The Rule Book of Tattoos for Dayak Women

A woman endeavors to have her tattoo finished before she becomes pregnant, as it is considered immodest to be tattooed after she has become a mother. If a woman has a severe illness after any portion of her body has been tattooed, the work is not continued for some little time; moreover, according to Nieuwenhuis (9, p. 453), a woman cannot be tattooed during seed time nor if a dead person is lying unburied in the house, since it is LALI (forbidden) to let blood at such times; bad dreams, such as a dream of floods, foretelling much blood-letting, will also interrupt the work. A tattooed woman may not eat the flesh of the monitor lizard or of the scaly manis and her husband also is included in the taboo until the pair have a male and a female child. If they have a daughter only they may not eat the flesh of the monitor until their child has been tattooed; if they have a son only they cannot eat the monitor until they become grandparents. Should a girl have brothers, but no sister, some of her tattoo lines must not be joined together, but if she has brothers and sisters, or sisters only, all the lines can be joined.

Beads-Cum-Tattoos: Stay your Meandering Soul!

In trade with China the Dayak first acquired beads; the LUKUT beads was said to keep the soul in the body, and was tied around the wrists of sick people. The LUKUT has since become a tattoo, again adorning the wrist, to keep the soul inside of the body.


Such parties of Sea Dayaks have been known to accept the hospitality of unsuspecting and inoffensive Klemantans, and to outrage every law of decency by taking the heads of old men, women, and children during the absence of their natural defenders.

Hooked on Tree Crystals: Camphor

Camphor is formed in the crevices of the sterns of old trees of the species DRYOBALANOPS AROMATICA, when the heart is decayed leaving a central hollow. The tree is cut down, the stem split up, and the crystalline scales of pure camphor are shaken out on mats. It is then made up in little bundles and wrapped in palm leaves…they [the camphor seekers] confine themselves to the use of a peculiar language which seems to be a conventional perversion of the Punan speech.

Women as Rice: Harvest Me

[…] the festival begins with the preparation of the seed grain for the following season. This is mixed with a small quantity of the seed grain of the foregoing seasons which has been carefully preserved for this purpose in a special basket. The basket contains grains of PADI from good harvests of many previous years. This is supposed to have been done from the earliest times of PADI planting, so that the basket contains some of the original stock of seed, or at least the virtue of it leavening the whole. This basket is never emptied, but a pinch of the old PADI is mixed in with the new, and then a handful of the mixture added to the old stock…preserving continuity generation after generation with the original seed PADI of mythical origin(74)…the woman calls on the soul of the PADI to cause the seed to be fruitful and grow vigorously, and to favor her own fertility. For the whole festival is a celebration or cult of the principle of fertility and vitality – that of the women no less than that of the PADI.[48]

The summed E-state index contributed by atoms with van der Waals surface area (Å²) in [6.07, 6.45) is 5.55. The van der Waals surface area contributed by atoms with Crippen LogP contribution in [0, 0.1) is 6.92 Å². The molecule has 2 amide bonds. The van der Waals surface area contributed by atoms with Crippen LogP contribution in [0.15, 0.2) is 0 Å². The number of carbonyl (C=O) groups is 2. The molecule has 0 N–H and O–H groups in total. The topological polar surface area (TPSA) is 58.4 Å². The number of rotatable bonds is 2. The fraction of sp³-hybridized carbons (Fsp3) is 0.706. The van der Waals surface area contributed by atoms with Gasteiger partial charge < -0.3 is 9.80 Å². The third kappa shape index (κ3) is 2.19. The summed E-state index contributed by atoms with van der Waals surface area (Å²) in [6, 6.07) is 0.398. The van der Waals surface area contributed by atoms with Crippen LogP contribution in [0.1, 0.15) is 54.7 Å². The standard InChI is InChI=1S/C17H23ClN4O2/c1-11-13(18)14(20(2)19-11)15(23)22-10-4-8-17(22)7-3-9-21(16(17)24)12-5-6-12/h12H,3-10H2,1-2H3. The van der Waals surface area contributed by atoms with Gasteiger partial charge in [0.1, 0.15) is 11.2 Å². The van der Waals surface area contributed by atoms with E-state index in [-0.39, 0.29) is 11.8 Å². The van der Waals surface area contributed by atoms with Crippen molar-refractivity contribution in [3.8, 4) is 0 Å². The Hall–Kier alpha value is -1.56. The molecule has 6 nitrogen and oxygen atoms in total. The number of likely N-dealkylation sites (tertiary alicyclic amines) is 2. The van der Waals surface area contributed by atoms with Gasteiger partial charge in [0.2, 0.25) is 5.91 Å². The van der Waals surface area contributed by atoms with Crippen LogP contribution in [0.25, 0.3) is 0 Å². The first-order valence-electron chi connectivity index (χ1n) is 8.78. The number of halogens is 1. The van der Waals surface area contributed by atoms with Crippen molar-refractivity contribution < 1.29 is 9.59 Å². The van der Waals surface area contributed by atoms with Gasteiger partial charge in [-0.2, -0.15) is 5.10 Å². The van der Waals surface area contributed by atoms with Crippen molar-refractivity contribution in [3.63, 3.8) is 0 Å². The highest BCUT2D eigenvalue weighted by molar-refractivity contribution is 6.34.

Family Hope Program (PKH) translated from Bahasa Indonesia.


Regarding the outreach of the Family Hope Program (PKH) entering into problematic areas in Papua and West Papua, this study details how and where the expansion of PKH can take place – especially concerning unstable areas. This study also aims to suggest how best to govern PKH in the aforementioned areas, study local livelihoods, analyze the stakeholders, identify imbalances, while improving basic services, education, and healthcare in these areas.


The methodologies employed are both qualitative and quantitative. So while qualitative uses interview techniques, observation, focus groups, Rapid Rural Assestment, quantitative uses questionnaires handed out to 277 villages in Oksibil Regency – focused on infrastructure, education, and healthcare. Samples from respondants were chosen for purposive sampling, where the respondant lives in contact with the issues surrounding PKH – specific issues or general issues of public concern. Respondants interviewed were from nine regencies, and there were 102 females and 173 males. The 265 questionnairres that were returned filled out by the heads of villages in Pegunungan Bintang regency were all filled out by males. In Jayapura we interviewed participants of PKH, six males and 27 women, while in Manokwari we communicated with six male and seven female respondents. Total respondents numbered 586 participants.

Those interviewed were: male and female villagers, tribal chiefs, community figures, regents, members of DPRD (parliament), regional secretaries, community development, social services, healthcare services, educational services, the village empowerment agency, the female empowerment agency, the religious offices, the central bureau of statistics, police, civilian registries, health clinics, elementary-, Muslim Madrasah-, Junior High- Schools, Vocational School of Internal Affairs, and foundations (YPPK, Yapis), parents, community health center patients, mothers who are also market vendors, and motorcycle taxi drivers. And aside from all of them, PKH’s supporters, members of KSM (representing especially poor families) in Jayapura, Mimika Regency, Jayapura city, and Manokwari, were also contacted.